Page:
Michigan law mandates certain professionals to report suspected child abuse or neglect to Child Protective Services (“CPS”) when they have “reasonable cause to suspect child abuse or child neglect.” MCL 722.623(1)(a)–(b). Mandated reporters are required to report child abuse, including sexual abuse, when the suspected perpetrator is a parent, legal guardian, teacher, teacher’s aide, or other person responsible for the child’s health and welfare. Who is a mandated reporter and what are the limits on this duty to report?
The list of mandated reporters list is broader than you might think See the DHHS website for a list of mandated reporters in Michigan. The list does not just include physicians, teachers, school administrators and social workers but also includes such professionals as Audiologists, Dentists and employees of an entity that as a result of federal funding statutes might be prohibited like a domestic violence shelter. Surprisingly, clergy are only required to report if they receive the information regarding possible child abuse outside “a confession or similarly confidential communication” MCL 722.631.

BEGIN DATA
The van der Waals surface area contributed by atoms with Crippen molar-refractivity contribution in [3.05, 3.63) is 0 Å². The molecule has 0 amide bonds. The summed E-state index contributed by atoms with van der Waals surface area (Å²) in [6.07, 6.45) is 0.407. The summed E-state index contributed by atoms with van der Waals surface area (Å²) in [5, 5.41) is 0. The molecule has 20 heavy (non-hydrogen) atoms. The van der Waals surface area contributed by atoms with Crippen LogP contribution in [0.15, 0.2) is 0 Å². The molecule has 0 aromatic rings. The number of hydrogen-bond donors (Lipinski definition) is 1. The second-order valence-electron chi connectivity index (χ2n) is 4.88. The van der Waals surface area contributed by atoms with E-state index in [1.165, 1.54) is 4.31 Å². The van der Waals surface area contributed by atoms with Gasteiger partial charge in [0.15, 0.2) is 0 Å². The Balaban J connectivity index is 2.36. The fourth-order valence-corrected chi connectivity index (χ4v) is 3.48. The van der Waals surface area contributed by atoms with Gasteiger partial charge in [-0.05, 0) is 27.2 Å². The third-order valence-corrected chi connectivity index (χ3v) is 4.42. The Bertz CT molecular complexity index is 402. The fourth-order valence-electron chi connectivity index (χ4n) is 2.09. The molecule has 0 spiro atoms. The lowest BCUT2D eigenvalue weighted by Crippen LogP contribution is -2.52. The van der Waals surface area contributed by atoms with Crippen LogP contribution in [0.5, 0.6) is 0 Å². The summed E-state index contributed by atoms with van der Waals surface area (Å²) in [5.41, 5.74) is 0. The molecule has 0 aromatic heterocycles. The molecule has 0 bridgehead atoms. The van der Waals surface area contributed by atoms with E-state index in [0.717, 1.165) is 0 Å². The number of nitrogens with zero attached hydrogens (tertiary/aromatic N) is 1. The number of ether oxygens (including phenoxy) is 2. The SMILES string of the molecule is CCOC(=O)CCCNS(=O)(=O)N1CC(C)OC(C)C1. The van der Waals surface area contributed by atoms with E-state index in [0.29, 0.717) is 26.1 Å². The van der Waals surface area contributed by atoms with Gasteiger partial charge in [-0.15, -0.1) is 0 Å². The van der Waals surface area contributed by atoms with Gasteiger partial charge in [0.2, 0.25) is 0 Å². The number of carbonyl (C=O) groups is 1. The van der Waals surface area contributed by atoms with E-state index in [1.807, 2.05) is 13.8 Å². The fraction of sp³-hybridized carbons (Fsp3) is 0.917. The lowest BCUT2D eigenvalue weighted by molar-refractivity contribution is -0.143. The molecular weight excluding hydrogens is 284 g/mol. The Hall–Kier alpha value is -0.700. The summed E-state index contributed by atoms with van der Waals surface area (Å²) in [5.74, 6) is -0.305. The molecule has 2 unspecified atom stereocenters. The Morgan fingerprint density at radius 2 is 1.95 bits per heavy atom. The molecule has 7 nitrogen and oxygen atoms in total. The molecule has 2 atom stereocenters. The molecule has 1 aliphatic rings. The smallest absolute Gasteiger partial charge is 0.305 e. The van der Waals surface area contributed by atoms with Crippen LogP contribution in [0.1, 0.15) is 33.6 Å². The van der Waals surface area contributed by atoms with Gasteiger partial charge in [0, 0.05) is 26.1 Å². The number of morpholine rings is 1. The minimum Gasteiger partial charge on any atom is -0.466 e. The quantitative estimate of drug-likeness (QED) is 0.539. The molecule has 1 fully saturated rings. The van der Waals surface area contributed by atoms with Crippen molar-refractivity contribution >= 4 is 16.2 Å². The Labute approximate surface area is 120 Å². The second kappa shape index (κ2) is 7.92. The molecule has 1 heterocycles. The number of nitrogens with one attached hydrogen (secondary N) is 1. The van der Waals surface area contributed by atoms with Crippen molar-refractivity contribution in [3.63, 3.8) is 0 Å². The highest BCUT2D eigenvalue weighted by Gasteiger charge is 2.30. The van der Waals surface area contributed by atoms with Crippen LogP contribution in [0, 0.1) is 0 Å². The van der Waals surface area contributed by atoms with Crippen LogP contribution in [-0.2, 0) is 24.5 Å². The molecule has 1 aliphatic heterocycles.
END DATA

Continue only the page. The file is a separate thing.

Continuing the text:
There are limits on this duty to report but severe consequences exist for failure to report. The law excludes from the definition of neglect a parent’s failure to procure medical treatment for a child based on religious objections, although the court has authority to order medical treatment even over the parent’s objection MCL 722.634. Anyone who in good faith reports potential child abuse or neglect is immune from civil liability for doing so MCL 722.625. A mandated to reporter who fails to fulfill their duty to report may be found civilly or criminally liable and may lose their license, See, MCL 722.633(1); MCL 722.633(2); Becker-Witt v Board of Examiners of Soc Workers, 256 Mich App 359, 663 NW2d 514 (2003). Making an intentionally false report of suspected child maltreatment may be prosecuted as a misdemeanor or a felony. See MCL 722.633(5).
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